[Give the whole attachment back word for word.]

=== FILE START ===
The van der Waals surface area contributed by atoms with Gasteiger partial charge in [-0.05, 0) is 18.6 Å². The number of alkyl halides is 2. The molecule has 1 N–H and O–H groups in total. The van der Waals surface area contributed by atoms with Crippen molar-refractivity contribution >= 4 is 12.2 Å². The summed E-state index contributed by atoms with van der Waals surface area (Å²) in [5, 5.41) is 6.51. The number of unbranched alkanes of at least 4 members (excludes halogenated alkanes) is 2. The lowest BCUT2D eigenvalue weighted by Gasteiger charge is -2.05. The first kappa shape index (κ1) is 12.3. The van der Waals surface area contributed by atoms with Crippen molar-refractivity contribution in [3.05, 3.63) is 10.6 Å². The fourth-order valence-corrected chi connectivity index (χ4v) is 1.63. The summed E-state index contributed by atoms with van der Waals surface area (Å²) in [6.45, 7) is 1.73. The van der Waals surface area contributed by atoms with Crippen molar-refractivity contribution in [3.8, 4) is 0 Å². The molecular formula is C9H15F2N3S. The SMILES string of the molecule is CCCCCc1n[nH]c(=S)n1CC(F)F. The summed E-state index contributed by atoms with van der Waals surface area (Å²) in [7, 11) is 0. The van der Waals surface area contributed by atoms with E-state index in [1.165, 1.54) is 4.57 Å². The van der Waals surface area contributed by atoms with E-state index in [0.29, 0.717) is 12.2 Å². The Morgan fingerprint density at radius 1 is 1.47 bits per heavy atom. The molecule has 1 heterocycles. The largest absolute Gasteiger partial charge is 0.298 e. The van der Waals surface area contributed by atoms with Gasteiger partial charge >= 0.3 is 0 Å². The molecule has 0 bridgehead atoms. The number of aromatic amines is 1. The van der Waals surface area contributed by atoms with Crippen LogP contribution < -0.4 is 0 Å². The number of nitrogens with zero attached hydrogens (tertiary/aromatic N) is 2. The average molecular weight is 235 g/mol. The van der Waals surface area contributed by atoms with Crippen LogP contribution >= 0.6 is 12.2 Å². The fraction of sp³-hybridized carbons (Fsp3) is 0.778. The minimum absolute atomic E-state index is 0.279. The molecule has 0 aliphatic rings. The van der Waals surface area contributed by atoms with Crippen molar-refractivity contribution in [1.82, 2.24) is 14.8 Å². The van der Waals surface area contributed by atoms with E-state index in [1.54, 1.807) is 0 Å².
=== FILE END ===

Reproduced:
The van der Waals surface area contributed by atoms with Gasteiger partial charge in [-0.05, 0) is 18.6 Å². The number of alkyl halides is 2. The molecule has 1 N–H and O–H groups in total. The van der Waals surface area contributed by atoms with Crippen molar-refractivity contribution >= 4 is 12.2 Å². The summed E-state index contributed by atoms with van der Waals surface area (Å²) in [5, 5.41) is 6.51. The number of unbranched alkanes of at least 4 members (excludes halogenated alkanes) is 2. The lowest BCUT2D eigenvalue weighted by Gasteiger charge is -2.05. The first kappa shape index (κ1) is 12.3. The van der Waals surface area contributed by atoms with Crippen molar-refractivity contribution in [3.05, 3.63) is 10.6 Å². The fourth-order valence-corrected chi connectivity index (χ4v) is 1.63. The summed E-state index contributed by atoms with van der Waals surface area (Å²) in [6.45, 7) is 1.73. The van der Waals surface area contributed by atoms with Crippen molar-refractivity contribution in [3.8, 4) is 0 Å². The molecular formula is C9H15F2N3S. The SMILES string of the molecule is CCCCCc1n[nH]c(=S)n1CC(F)F. The summed E-state index contributed by atoms with van der Waals surface area (Å²) in [7, 11) is 0. The van der Waals surface area contributed by atoms with E-state index in [1.165, 1.54) is 4.57 Å². The van der Waals surface area contributed by atoms with E-state index in [0.29, 0.717) is 12.2 Å². The Morgan fingerprint density at radius 1 is 1.47 bits per heavy atom. The molecule has 1 heterocycles. The largest absolute Gasteiger partial charge is 0.298 e. The van der Waals surface area contributed by atoms with Gasteiger partial charge >= 0.3 is 0 Å². The molecule has 0 bridgehead atoms. The number of aromatic amines is 1. The van der Waals surface area contributed by atoms with Crippen LogP contribution < -0.4 is 0 Å². The number of nitrogens with zero attached hydrogens (tertiary/aromatic N) is 2. The average molecular weight is 235 g/mol. The van der Waals surface area contributed by atoms with Crippen LogP contribution >= 0.6 is 12.2 Å². The fraction of sp³-hybridized carbons (Fsp3) is 0.778. The minimum absolute atomic E-state index is 0.279. The molecule has 0 aliphatic rings. The van der Waals surface area contributed by atoms with Crippen molar-refractivity contribution in [1.82, 2.24) is 14.8 Å². The van der Waals surface area contributed by atoms with E-state index in [1.54, 1.807) is 0 Å².